If the German indicated the Nazis were close to building a weapon, Berg was to shoot him - and then swallow the cyanide pill. Moe, sitting in the front row, determined that the Germans were nowhere near their goal, so he complimented Heisenberg on his speech and walked him back to his hotel. 

Moe Berg's report was distributed to Britain's Prime Minister, Winston Churchill, President Franklin D. Roosevelt and key figures in the team developing the Atomic Bomb. Roosevelt responded: "Give my regards to the catcher.” 

Most of Germany's leading physicists had been Jewish and had fled the Nazis mainly to Britain and the United States. 

After the war, Moe Berg was awarded the Medal of Freedom - America's highest honor for a civilian in wartime.  

But Berg refused to accept it, because he couldn't tell people about his exploits.

After his death, his sister accepted the Medal. It now hangs in the Baseball Hall of Fame, in Cooperstown. Moe Berg's baseball card is the only card on display at the CIA Headquarters in Washington, DC

This week we read the portion of Vayechi, which concludes the first of the five books of the Torah. 

Strangely, despite a cardinal rule that we always end sections on a positive note, the portion ends (50:24) with the death of Joseph. In fact, the last words of the entire book of Bereishit (Genesis) are:

And he was placed in a coffin in Egypt”. Why do we end the entire first book of the Torah on such a sad note? This is especially strange given the fact that Joseph’s death is mentioned again at the beginning of the second book Shemot (Exodus); why not simply describe Joseph’s death at the beginning of Shemot, as the prelude it actually was to the Jews’ eventual enslavement in Egypt? Why conclude Bereishit on such a negative and ominous note?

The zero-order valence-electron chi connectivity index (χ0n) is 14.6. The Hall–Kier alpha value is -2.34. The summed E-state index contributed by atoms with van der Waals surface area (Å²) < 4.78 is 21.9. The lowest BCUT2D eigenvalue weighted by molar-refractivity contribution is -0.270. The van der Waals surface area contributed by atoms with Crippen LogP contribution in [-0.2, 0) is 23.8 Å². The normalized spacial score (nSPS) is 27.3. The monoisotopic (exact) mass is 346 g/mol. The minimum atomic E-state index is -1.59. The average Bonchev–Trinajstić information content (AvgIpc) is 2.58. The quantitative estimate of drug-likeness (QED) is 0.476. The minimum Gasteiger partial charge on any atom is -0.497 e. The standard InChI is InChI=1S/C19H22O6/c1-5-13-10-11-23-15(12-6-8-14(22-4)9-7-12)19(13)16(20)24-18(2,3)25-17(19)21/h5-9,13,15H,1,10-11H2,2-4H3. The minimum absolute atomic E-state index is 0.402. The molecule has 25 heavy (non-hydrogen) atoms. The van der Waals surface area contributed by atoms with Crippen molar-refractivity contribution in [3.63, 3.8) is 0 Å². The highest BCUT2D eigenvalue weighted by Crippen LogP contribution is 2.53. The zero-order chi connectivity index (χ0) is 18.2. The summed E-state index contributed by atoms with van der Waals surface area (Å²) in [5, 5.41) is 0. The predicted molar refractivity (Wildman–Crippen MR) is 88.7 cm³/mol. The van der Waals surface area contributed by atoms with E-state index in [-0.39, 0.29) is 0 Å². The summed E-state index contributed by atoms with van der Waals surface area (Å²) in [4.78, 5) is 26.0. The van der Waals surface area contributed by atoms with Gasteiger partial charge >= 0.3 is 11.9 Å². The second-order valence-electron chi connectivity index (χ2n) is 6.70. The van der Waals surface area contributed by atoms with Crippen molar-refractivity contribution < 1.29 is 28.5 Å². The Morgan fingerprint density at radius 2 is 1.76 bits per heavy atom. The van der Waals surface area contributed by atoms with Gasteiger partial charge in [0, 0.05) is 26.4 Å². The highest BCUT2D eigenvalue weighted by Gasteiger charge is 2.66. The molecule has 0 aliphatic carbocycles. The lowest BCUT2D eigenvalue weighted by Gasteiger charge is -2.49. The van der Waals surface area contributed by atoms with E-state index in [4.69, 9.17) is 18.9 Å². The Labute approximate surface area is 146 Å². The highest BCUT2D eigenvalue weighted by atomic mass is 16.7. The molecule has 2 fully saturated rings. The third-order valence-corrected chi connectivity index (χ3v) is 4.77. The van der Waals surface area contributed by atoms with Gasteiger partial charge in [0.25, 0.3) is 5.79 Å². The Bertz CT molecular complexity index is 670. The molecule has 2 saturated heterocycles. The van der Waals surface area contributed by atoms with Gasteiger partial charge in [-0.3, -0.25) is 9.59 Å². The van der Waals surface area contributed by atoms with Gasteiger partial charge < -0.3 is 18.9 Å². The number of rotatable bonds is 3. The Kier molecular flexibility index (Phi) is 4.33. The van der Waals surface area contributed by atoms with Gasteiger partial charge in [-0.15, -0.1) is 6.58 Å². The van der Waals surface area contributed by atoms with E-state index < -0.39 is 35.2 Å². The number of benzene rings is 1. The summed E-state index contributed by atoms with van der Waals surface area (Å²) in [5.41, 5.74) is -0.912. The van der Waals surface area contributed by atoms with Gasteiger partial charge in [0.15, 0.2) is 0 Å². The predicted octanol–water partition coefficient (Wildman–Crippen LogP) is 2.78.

Interestingly, this also raises the question of why we do not start the book of Shemot (Exodus) with the actual Exodus from Egypt. After all, if the theme of the first book (Bereishit) is how the Avot and Imahot (Patriarchs and Matriarchs) created the family that would one day be the Jewish people, whereas the second book was the birth of the Jewish nation, then the enslavement in Egypt is the conclusion of the period of the family of Avraham, and the Exodus is the beginning of the nation of Israel. Which makes the death of Joseph and his burial in Egypt a strange place to transition between these two books.

We have another principal (based on tractate Berachot 12a) that the essence of a book is found in its beginning and its end, so obviously if all of Bereishit ends with the burial of Joseph this event must be linked to what the book of Bereishit is all about. To understand this, we must also understand how it is connected to the beginning of the book.

Rashi (1:1) points out that since the Torah is primarily a recipe for the Jewish people of how to behave and fulfill our mission in this world, it should begin with the first mitzvah given the Jewish people. It begins with the creation of the world however, because one day, when the nations of the world will claim we have ‘stolen’ the land of Israel (bear in mind Rashi wrote this at the end of the 11th century in Crusader Europe!) we will be able to respond: G-d created the world and along with it the land of Israel, and it is G-d who decides who should reside therein.